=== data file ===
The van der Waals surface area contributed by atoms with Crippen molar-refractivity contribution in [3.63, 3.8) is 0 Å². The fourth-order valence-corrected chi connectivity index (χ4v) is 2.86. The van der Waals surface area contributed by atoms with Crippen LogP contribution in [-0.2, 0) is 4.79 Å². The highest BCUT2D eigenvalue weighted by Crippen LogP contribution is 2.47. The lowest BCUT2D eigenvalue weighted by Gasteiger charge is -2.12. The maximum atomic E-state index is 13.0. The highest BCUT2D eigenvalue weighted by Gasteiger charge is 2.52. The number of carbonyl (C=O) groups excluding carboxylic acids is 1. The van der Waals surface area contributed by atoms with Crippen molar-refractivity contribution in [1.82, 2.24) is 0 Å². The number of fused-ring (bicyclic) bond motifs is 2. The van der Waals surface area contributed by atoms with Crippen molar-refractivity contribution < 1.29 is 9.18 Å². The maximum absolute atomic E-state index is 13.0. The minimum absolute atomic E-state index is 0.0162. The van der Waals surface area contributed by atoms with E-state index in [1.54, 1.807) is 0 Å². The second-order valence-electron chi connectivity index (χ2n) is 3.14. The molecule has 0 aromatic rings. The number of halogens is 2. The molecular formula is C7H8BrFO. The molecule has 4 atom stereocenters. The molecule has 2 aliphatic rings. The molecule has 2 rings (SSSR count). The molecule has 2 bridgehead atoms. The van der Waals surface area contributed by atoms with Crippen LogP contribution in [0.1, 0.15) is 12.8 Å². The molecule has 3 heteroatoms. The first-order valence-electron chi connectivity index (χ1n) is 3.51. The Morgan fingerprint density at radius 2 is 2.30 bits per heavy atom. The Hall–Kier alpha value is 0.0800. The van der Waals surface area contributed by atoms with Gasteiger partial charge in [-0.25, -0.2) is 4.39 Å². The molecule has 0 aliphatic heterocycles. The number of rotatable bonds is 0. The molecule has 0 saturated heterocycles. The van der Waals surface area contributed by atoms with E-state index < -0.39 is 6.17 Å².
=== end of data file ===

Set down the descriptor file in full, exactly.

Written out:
The van der Waals surface area contributed by atoms with Crippen molar-refractivity contribution in [3.63, 3.8) is 0 Å². The fourth-order valence-corrected chi connectivity index (χ4v) is 2.86. The van der Waals surface area contributed by atoms with Crippen LogP contribution in [-0.2, 0) is 4.79 Å². The highest BCUT2D eigenvalue weighted by Crippen LogP contribution is 2.47. The lowest BCUT2D eigenvalue weighted by Gasteiger charge is -2.12. The maximum atomic E-state index is 13.0. The highest BCUT2D eigenvalue weighted by Gasteiger charge is 2.52. The number of carbonyl (C=O) groups excluding carboxylic acids is 1. The van der Waals surface area contributed by atoms with Crippen molar-refractivity contribution in [1.82, 2.24) is 0 Å². The number of fused-ring (bicyclic) bond motifs is 2. The van der Waals surface area contributed by atoms with Crippen molar-refractivity contribution < 1.29 is 9.18 Å². The maximum absolute atomic E-state index is 13.0. The minimum absolute atomic E-state index is 0.0162. The van der Waals surface area contributed by atoms with E-state index in [1.54, 1.807) is 0 Å². The second-order valence-electron chi connectivity index (χ2n) is 3.14. The molecule has 0 aromatic rings. The number of halogens is 2. The molecular formula is C7H8BrFO. The molecule has 4 atom stereocenters. The molecule has 2 aliphatic rings. The molecule has 2 rings (SSSR count). The molecule has 2 bridgehead atoms. The van der Waals surface area contributed by atoms with Crippen LogP contribution in [0.1, 0.15) is 12.8 Å². The molecule has 3 heteroatoms. The first-order valence-electron chi connectivity index (χ1n) is 3.51. The Morgan fingerprint density at radius 2 is 2.30 bits per heavy atom. The Hall–Kier alpha value is 0.0800. The van der Waals surface area contributed by atoms with Gasteiger partial charge in [-0.25, -0.2) is 4.39 Å². The molecule has 0 aliphatic heterocycles. The number of rotatable bonds is 0. The molecule has 0 saturated heterocycles. The van der Waals surface area contributed by atoms with E-state index < -0.39 is 6.17 Å².